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Contents of the Winter 2013 Issue, Volume 157, No. 5, Issue of the Annals
The Digital Generation: The Good, the Bad, and the Ugly
Edward E. Corbett Jr., 1942–2012
Service-Learning in Deaf Studies: Impact on the Development of
Altruistic Behaviors and Social Justice Concern
a literature review identified various kinds of altruism, including altruism devoted to social change and a charitable form of altruism, along with the concept that it is possible for these types to occur independently or simultaneously. A study was conducted with university students in a Deaf studies program to determine the effect of a service-learning experience on the development of altruistic behaviors. Students in a course titled “Social Services in the Deaf Community” responded to a questionnaire measuring their attitudes toward serving the community before and after they participated in an off-campus experience volunteering with organizations that served or could serve the Deaf community. The results indicated significant changes in students’ attitudes regarding their ability to make a difference in society, and strongly suggest a positive correlation between service-learning experiences and development of “civic responsibility” altruistic behaviors among Deaf studies students volunteering in the community.
Understanding Deafhood: In Search of Its
the authors argue that Deafhood (a term coined by Dr. Paddy Ladd) is an open-ended concept with an essentialist core. They describe how deaf people who have attended their Deafhood lectures and workshops have perceived different aspects of the Deafhood concept, and compare the basic tenets of Deafhood and criticisms on Deafhood to theories and criticisms on feminist essentialisms. The authors find that the vagueness and wideness of the Deafhood concept is one of its strengths, though they also find that it is in some respects problematic to combine and unite ontology and liberation theory in one concept. They further suggest that the ontological aspects of Deafhood need to be foregrounded. The question of essentialism inherent in the Deafhood concept is also briefly discussed with regard to hearing people, the use of spoken language, and the use of amplification technology and cochlear implants.
Initial and Ongoing Teacher Preparation and
Support: Current Problems and Possible Solutions
the effective initial preparation and ongoing support of teachers of students who are deaf and hard of hearing has always been a difficult and controversial task. Changes in student demographic characteristics and educational settings, combined with the rapidly diminishing number and diversity of deaf education teacher preparation (DETP) programs, indicate that the field of deaf education may be at a tipping point. In the present article, the author establishes the dimensions of the current problems and proposes specific solutions to increase the accessibility and effectiveness of DETP programs that would simultaneously enhance the supply, retention, and instructional effectiveness of teachers of students who are deaf and hard of hearing.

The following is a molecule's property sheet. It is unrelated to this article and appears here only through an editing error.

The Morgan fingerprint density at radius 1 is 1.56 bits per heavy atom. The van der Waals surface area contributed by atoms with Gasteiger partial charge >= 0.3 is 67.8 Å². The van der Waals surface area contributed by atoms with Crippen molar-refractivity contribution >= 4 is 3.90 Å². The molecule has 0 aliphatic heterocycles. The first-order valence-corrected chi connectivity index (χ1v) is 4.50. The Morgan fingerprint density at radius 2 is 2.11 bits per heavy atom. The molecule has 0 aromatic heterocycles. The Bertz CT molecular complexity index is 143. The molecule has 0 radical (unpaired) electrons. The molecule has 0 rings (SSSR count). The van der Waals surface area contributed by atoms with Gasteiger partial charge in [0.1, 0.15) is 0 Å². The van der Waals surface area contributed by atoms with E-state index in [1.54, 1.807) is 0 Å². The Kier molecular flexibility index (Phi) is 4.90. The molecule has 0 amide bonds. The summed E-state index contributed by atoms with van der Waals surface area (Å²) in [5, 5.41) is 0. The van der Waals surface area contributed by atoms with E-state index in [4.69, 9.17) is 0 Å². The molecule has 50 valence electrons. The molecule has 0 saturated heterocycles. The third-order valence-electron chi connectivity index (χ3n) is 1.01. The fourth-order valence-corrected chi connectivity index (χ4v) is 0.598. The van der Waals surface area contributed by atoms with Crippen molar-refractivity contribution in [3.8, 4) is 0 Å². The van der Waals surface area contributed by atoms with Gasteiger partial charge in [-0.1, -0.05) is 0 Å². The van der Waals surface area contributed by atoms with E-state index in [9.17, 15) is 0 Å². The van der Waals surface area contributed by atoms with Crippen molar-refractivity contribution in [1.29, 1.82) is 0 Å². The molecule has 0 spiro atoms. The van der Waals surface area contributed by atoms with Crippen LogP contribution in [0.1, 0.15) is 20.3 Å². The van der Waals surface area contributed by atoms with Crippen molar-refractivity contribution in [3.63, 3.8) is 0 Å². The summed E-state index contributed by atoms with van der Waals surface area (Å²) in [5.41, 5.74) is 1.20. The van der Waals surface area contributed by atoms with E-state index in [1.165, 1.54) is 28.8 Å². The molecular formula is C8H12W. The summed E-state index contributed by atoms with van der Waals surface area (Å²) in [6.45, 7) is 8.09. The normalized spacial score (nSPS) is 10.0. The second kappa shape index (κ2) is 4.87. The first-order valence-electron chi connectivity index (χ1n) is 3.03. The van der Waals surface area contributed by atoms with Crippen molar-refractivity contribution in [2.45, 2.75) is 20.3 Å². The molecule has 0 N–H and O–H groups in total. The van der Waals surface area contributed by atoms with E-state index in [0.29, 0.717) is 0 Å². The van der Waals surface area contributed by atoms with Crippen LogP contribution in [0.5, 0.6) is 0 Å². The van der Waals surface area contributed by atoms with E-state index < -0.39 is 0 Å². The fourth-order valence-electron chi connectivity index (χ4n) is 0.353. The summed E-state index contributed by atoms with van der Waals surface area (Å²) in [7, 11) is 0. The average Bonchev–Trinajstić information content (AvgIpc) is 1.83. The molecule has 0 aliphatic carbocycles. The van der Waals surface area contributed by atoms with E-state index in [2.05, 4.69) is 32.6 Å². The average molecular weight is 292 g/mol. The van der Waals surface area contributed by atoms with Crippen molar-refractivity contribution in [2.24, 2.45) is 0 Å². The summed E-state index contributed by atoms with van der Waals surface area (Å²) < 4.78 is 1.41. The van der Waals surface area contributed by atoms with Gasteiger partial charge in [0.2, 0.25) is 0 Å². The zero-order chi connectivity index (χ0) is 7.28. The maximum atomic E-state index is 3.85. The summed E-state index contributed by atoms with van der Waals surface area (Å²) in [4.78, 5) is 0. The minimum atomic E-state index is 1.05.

Working With Hispanic Women Who Are Deaf: Recommendations From the
the authors used the hermeneutics approach within social cognitive career theory to explore employment trends and issues over the past 20 years relevant to Hispanic women who are deaf. Barriers to employment were discovered including discrepancies due to gender, race/ethnicity, and severity of hearing loss. Recommendations for policymakers and professionals suggest a need for research that addresses the unique experiences of Hispanic women who are deaf within vocational rehabilitation, the use of social cognitive career theory as it relates to career development and choices, and an increase in education and training to better prepare vocational rehabilitation counselors to work with individuals from multiple minority backgrounds. While information about Hispanic women who are deaf is limited, this review provides a better understanding of Hispanic deaf women and encourages expansion of knowledge in practice and research for professionals working with this unique population.
Investigating Deaf Students’ Use of Visual Multimedia Resources in
a mixed research design was used to examine how deaf students used the visual resources of a multimedia software package that was designed to support reading comprehension. The viewing behavior of 8 deaf students, ages 8–12 years, was recorded during their interaction with multimedia software that included narrative texts enriched with Greek Sign Language videos, pictures, and concept maps. Also, students’ reading comprehension was assessed through reading comprehension questions and retelling. Analysis of the students’ viewing behavior data, their answers to reading comprehension questions, their “think alouds,” and their story retells indicated that they used visual resources, but they did not exploit them in a strategic manner to aid their reading comprehension. The study underscores the important role of mediated instruction in “visual literacy” skills that enable students to learn how to process visual aids in a way that supports their reading comprehension.